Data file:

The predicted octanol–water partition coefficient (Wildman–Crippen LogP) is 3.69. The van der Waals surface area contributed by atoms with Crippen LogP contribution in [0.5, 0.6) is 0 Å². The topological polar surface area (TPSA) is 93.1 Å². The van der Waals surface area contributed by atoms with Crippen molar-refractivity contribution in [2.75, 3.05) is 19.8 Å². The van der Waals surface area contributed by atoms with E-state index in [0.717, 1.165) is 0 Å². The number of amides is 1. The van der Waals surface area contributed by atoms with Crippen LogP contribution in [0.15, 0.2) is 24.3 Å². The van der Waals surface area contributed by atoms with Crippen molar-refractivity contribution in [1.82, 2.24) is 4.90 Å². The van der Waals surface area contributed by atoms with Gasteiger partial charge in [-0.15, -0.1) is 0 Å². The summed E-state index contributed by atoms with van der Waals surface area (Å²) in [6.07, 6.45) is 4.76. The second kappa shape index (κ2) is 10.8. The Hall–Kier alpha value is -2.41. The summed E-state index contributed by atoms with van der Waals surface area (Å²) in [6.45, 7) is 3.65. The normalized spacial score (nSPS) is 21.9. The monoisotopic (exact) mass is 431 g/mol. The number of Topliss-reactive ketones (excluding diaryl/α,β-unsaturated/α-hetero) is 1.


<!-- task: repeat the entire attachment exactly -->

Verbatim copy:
The predicted octanol–water partition coefficient (Wildman–Crippen LogP) is 3.69. The van der Waals surface area contributed by atoms with Crippen LogP contribution in [0.5, 0.6) is 0 Å². The topological polar surface area (TPSA) is 93.1 Å². The van der Waals surface area contributed by atoms with Crippen molar-refractivity contribution in [2.75, 3.05) is 19.8 Å². The van der Waals surface area contributed by atoms with E-state index in [0.717, 1.165) is 0 Å². The number of amides is 1. The van der Waals surface area contributed by atoms with Crippen LogP contribution in [0.15, 0.2) is 24.3 Å². The van der Waals surface area contributed by atoms with Crippen molar-refractivity contribution in [1.82, 2.24) is 4.90 Å². The van der Waals surface area contributed by atoms with Gasteiger partial charge in [-0.15, -0.1) is 0 Å². The summed E-state index contributed by atoms with van der Waals surface area (Å²) in [6.07, 6.45) is 4.76. The second kappa shape index (κ2) is 10.8. The Hall–Kier alpha value is -2.41. The summed E-state index contributed by atoms with van der Waals surface area (Å²) in [6.45, 7) is 3.65. The normalized spacial score (nSPS) is 21.9. The monoisotopic (exact) mass is 431 g/mol. The number of Topliss-reactive ketones (excluding diaryl/α,β-unsaturated/α-hetero) is 1.